[Saipan Tribune] Federal Raid Of Tinian Casino Raises Flags About Regulatory Oversight
CNMI Governor ‘caught by surprise’ by federal action
By Haidee V. Eugenio
SAIPAN, CNMI (Saipan Tribune, April 29, 2013) – Tinian Dynasty Hotel and Casino resumed casino operations Thursday night, just hours after the temporary closure that morning because of a U.S. Internal Revenue Service investigation and arrest over Dynasty’s alleged non-filing of required paperwork with IRS. Meanwhile, Gov. Eloy S. Inos and Tinian officials separately raised concerns about the casino commission’s regulatory oversight functions and repercussions on the local economy.
Federal agents executed Thursday morning a search warrant on Tinian Dynasty, as well as warrants to seize its property and bank accounts.
Dynasty and at least two of its casino officials allegedly conspired to allow gamblers to conduct transactions involving more than $10,000 without filing with IRS a currency transaction report from September 2009 up to present.
Hotel operations at Dynasty, meanwhile, were not disrupted and were business as usual.
Inos said Friday that his office has commenced an “inquiry” with the Tinian Casino Gaming Control Commission, which has oversight over the casino industry on Tinian, about “what’s happening to Dynasty.”
“I don’t know at what point we would have to ask for that detailed information [revenue collection]. But right now we just want to know what’s going on. This is not to say we want to interfere with the federal action and so forth; we just want to know how this thing will affect us [CNMI],” Inos said after signing proclamations on Friday morning.
The governor also said the events at Dynasty “caught us by surprise.” He acknowledges that Dynasty has its issues and his office is not privy to the specifics of the federal actions that took place at the casino.
Inos said the casino industry itself is “certainly something that we need to be vigilant.”
As to its implications on plans to also allow casino gaming on Saipan, the governor said safeguards have to be in place and regulations and laws have to be followed.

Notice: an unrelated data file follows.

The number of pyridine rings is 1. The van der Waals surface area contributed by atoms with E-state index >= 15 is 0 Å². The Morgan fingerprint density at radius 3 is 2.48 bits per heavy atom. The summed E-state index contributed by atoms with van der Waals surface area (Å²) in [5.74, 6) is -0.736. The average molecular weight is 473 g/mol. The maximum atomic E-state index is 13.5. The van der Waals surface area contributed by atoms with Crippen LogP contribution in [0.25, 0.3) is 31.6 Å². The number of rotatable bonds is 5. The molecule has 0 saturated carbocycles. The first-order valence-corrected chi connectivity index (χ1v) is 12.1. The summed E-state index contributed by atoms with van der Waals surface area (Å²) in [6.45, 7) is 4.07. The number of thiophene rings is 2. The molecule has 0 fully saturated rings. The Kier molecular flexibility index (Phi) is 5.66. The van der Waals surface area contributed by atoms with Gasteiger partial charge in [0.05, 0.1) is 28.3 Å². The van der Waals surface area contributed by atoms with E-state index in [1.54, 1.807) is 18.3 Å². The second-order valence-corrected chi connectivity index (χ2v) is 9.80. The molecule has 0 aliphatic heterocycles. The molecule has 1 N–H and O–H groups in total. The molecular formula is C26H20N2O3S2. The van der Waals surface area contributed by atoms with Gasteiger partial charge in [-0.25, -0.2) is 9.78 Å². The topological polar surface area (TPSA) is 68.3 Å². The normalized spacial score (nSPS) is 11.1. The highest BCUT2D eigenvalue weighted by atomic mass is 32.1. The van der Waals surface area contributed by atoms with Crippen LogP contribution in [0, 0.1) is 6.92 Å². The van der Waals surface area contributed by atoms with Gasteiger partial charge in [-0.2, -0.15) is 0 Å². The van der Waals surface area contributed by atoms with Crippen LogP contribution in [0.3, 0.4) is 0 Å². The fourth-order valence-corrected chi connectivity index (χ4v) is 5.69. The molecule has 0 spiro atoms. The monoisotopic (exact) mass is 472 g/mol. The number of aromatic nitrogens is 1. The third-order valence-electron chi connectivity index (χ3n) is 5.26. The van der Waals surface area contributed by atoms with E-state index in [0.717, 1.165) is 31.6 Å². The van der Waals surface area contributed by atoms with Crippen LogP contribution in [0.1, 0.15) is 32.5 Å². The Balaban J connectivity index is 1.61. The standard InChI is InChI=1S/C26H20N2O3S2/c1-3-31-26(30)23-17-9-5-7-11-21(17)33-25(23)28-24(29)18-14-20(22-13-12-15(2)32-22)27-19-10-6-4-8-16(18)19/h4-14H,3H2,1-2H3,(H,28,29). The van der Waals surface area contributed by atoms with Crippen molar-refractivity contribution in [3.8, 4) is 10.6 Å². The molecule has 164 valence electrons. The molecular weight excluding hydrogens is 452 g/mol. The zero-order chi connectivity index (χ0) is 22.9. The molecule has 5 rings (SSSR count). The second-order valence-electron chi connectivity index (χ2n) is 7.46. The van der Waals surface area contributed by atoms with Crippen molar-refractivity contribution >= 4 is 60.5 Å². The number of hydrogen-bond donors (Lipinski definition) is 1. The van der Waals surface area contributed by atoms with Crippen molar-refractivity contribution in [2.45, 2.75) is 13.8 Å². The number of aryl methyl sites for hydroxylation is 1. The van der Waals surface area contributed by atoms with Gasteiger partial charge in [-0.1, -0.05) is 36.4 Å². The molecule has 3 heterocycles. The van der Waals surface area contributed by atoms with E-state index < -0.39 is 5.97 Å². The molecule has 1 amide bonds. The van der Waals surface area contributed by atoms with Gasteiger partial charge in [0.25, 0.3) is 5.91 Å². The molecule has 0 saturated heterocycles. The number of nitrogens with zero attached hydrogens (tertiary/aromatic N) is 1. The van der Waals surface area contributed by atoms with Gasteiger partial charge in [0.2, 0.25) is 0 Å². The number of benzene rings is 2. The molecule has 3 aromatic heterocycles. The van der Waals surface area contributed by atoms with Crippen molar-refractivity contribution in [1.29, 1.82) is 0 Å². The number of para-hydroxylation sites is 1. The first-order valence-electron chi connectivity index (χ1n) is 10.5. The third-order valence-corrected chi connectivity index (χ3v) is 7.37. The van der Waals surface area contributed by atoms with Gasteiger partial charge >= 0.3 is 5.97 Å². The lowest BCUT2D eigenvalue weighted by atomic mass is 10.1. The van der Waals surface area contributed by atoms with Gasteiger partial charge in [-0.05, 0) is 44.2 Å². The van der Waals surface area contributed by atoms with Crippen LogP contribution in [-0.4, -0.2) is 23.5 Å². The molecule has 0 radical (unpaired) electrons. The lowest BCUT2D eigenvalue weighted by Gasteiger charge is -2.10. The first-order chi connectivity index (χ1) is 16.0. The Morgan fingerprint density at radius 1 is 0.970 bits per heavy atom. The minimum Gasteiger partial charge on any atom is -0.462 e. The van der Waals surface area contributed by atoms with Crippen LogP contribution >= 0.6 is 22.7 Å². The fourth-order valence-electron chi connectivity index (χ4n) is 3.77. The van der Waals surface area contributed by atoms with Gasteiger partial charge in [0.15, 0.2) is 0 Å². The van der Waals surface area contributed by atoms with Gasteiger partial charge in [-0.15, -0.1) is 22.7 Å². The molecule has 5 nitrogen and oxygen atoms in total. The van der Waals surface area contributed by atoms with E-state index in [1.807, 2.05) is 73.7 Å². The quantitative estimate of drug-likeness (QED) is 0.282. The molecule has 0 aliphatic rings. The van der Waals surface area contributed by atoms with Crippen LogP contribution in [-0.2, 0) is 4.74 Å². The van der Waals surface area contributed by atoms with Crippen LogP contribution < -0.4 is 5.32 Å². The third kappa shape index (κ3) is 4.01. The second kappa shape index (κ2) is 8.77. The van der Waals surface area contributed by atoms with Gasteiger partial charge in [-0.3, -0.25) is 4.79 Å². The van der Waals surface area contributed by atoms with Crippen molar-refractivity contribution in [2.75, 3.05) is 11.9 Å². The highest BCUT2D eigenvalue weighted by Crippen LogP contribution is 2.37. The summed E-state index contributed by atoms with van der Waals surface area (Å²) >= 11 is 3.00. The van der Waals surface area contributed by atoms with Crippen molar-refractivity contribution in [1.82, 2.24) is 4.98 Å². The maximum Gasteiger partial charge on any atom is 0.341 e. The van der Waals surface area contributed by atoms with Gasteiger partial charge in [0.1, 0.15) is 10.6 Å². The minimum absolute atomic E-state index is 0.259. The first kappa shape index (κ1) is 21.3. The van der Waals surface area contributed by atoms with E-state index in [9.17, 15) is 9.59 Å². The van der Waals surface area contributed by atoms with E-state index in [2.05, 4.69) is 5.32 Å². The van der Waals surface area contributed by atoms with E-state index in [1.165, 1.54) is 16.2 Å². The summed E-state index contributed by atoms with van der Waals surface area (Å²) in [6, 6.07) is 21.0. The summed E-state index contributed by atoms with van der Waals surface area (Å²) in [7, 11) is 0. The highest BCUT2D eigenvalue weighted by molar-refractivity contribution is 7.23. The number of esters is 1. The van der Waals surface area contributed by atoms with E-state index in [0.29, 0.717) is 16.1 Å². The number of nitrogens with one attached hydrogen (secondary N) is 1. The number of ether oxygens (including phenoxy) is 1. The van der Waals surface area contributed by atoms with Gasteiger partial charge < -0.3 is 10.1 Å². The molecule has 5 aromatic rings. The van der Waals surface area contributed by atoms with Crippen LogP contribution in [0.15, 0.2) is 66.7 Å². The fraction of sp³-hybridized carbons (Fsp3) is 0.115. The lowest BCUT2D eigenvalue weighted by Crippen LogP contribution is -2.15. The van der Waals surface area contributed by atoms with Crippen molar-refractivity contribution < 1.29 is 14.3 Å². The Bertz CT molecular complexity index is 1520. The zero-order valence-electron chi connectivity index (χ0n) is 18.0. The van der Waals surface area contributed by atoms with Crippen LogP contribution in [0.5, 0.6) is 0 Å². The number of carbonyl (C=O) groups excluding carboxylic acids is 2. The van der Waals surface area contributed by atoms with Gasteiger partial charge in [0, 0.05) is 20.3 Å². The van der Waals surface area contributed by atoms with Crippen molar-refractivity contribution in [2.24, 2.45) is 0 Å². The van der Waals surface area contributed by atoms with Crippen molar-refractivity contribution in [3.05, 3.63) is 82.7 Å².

“If anything, it’s a lesson learned and we just want to ensure that if and when casino legislation ever passes here, that we make sure the regulations are in place-that we safeguard the players as well as the industry, and the owners as well. We’re not immune to anything but we will do our best to make sure if that happens, that we have the right infrastructure, regulations,” he said.
Meanwhile, Dynasty employees have yet to receive their salaries covering up to seven payrolls as of this week.
“We hope the federal government will also look into delayed salaries of employees,” one of the employees told Saipan Tribune.
Tinian joint leadership meeting
Tinian Mayor Ramon Dela Cruz, in a separate interview, said he is calling for a “joint leadership meeting” this week to discuss Dynasty’s casino issues.
The joint leadership meeting will bring together the Tinian Mayor’s Office, the Tinian Legislative Delegation, the Tinian Municipal Council and the Tinian Casino Gaming Control Commission.
“As far as casino operations are concerned, it’s back to normal as if nothing really happened,” Dela Cruz told Saipan Tribune.
The mayor said the municipality also wants to know why Dynasty was unable to comply with federal requirements as alleged by federal agencies.
Dynasty remits certain revenue percentage to the casino commission.
“Also, I would like to have an incident report from the casino commission,” the mayor added.
IRS also subpoenaed documents from the casino commission. The latter said it has been working on submitting the subpoenaed documents.
Hefty commissioners’ salaries
The annual salaries of two of four Tinian casino commissioners deemed “hefty” are again under the microscope.
The mayor and other officials confirmed that two commissioners appointed by the previous administration on Tinian-Bernadita Palacios and Ike Quichocho-continue to receive $75,000 a year excluding other benefits. This is even higher than the CNMI governor’s salary.
Dela Cruz and other officials had previously asked for voluntary cuts in salaries given the economic conditions on Tinian, to no avail.
Dela Cruz’s own appointees to the casino commission-chair Matthew Masga and Lydia Barcina-have agreed to a lower $60,000 annual salary in keeping with the tough financial times.
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